January 26, 2022

Coronavirus briefs

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Cortland County reports 32 new cases

Cortland County reported 32 new confirmed COVID-19 cases over the weekend, raising the number of confirmed cases to 860 — 769 new cases since Aug. 21. Four people remain hospitalized.

In all, 1,969 cases have been confirmed in Cayuga, Tompkins and Cortland counties and six people have died.

The Cortland County Health Department was monitoring 755 patients, 96 of them confirmed positive. Four people are hospitalized, bringing to 11 the number hospitalized since the pandemic began. The Cortland County Health Department has received 38,244 negative test results. The county has reported no deaths.

Tompkins County reported 17 new cases Friday and Saturday, the number of confirmed cases rising to 656, according to the state Health Department. A total of 466,868 people were tested. Three people have died.

In Cayuga County, the state Health Department reported 24 new cases Friday and Saturday. Confirmed cases rose to 453. The state reports 53,572 people have been tested. Three people have died.

SUNY Cortland sees 17 new virus cases

SUNY Cortland reported 17 new confirmed cases of coronavirus over the weekend, bringing the total to 596 since students began returning for the fall, 41 of them currently active, the college reported.

The college is at 47 cases of its 100-case limit between Oct. 24 and Nov. 6, and the State University of New York has continued restrictions to remote only learning in place since Oct. 7. The college announced Sunday it will not have in-person classes for the rest of the semester.

The college has 66 students quarantined on campus pending test results; 39 others are in isolation.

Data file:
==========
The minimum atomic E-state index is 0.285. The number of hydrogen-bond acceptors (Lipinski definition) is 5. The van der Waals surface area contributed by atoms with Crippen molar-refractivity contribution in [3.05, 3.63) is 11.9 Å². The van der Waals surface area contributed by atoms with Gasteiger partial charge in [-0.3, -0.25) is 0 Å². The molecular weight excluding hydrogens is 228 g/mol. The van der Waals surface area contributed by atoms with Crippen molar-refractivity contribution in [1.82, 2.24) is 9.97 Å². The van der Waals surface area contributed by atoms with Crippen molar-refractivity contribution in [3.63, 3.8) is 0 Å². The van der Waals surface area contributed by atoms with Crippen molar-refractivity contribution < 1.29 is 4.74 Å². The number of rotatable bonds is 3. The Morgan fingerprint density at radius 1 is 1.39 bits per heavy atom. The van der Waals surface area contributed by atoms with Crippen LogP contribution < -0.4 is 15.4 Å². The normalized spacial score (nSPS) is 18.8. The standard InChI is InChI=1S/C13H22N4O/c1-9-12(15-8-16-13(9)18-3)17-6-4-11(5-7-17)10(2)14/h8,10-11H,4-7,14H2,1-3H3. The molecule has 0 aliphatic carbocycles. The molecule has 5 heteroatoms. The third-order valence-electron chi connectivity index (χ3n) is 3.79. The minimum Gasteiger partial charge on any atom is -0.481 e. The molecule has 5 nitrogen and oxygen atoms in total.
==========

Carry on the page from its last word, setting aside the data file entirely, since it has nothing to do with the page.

Cases regarding SUNY Cortland students are reported to the county health department of the student’s residence, so some student cases may not be included with Cortland County Health Department data.

Other colleges

Cornell University has reported 153 confirmed cases since Aug. 15. It reported two cases Thursday. It was at five cases of its 100-case limit between Oct. 24 and Nov. 6 before it must move to remote learning.

Tompkins Cortland Community College reported a case of coronavirus Friday, bringing it to four cases since Aug. 1, show state data. The college has tested 673 people. Nine are quarantined, seven are in isolation.

Public schools

Since the school year began, here are how many cases of COVID-19 have been reported at schools, according to the state Health Department.

Smith goes remote

Smith Intermediate School was closed today after confirmation came Sunday that a staff member had been infected with coronavirus, Robert Edwards, superintendent of the Cortland Enlarged City School District, announced in a letter Sunday to district families.

Students in that school only will revert to remote learning until Nov. 12, the day after Veterans Day..“Throughout this weekend we have been working with the Cortland County Health Department,” Edwards wrote.

He said he worked with the Health Department for the agency’s contact tracing while Principal Angela Wanish, teachers and staff prepared for remote learning.

“Mrs. Wanish has put together a tight plan for device and meal distribution,” Edwards said. “Smith teachers and staff are ready to get that going tomorrow. I expect that by the afternoon all students will have their devices and meals, and be ready for their remote learning.”

For all other schools in the city district, in-person and remote learning will continue.

Potential public exposure in Dryden

DRYDEN — The Tompkins County Health Department has announced that a person working at the Dryden Veterans of Foreign Wars post has tested positive for coronavirus, potentially exposing other people

The person worked 10 a.m. to 4 p.m. Oct. 27 and 5 to 9 p.m. Oct. 28 at the VFW, 2272 Dryden Road.

People who may have been exposed should monitor themselves for symptoms of COVID-19, including fever or chills, cough, shortness of breath or difficulty breathing, fatigue, muscle or body aches, headache, new loss of taste or smell, sore throat, congestion or runny nose, nausea or vomiting, or diarrhea for 14 days.

If symptoms develop, stay home and call your doctor for further guidance.

If you are elderly, have underlying medical conditions, or are immunocompromised, call your doctor early even if your illness is mild.